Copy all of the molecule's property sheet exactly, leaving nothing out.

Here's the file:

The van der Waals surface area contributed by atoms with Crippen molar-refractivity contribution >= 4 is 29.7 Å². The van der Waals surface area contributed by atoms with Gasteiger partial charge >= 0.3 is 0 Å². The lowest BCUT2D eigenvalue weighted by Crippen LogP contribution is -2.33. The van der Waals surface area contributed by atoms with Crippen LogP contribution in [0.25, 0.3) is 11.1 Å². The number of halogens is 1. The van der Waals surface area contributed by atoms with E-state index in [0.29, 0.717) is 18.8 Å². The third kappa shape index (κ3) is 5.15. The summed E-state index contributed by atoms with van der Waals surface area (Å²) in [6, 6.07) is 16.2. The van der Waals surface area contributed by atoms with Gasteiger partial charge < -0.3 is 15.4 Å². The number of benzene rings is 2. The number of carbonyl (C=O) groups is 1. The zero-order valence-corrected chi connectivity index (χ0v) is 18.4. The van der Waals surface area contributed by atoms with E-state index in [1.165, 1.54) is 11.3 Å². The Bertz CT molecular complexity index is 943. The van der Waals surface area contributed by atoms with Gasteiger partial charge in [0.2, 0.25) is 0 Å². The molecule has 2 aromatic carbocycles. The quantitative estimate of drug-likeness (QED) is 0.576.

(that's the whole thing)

The van der Waals surface area contributed by atoms with Crippen molar-refractivity contribution >= 4 is 29.7 Å². The van der Waals surface area contributed by atoms with Gasteiger partial charge >= 0.3 is 0 Å². The lowest BCUT2D eigenvalue weighted by Crippen LogP contribution is -2.33. The van der Waals surface area contributed by atoms with Crippen LogP contribution in [0.25, 0.3) is 11.1 Å². The number of halogens is 1. The van der Waals surface area contributed by atoms with E-state index in [0.29, 0.717) is 18.8 Å². The third kappa shape index (κ3) is 5.15. The summed E-state index contributed by atoms with van der Waals surface area (Å²) in [6, 6.07) is 16.2. The van der Waals surface area contributed by atoms with Gasteiger partial charge < -0.3 is 15.4 Å². The number of benzene rings is 2. The number of carbonyl (C=O) groups is 1. The zero-order valence-corrected chi connectivity index (χ0v) is 18.4. The van der Waals surface area contributed by atoms with E-state index in [1.165, 1.54) is 11.3 Å². The Bertz CT molecular complexity index is 943. The van der Waals surface area contributed by atoms with Gasteiger partial charge in [0.2, 0.25) is 0 Å². The molecule has 2 aromatic carbocycles. The quantitative estimate of drug-likeness (QED) is 0.576.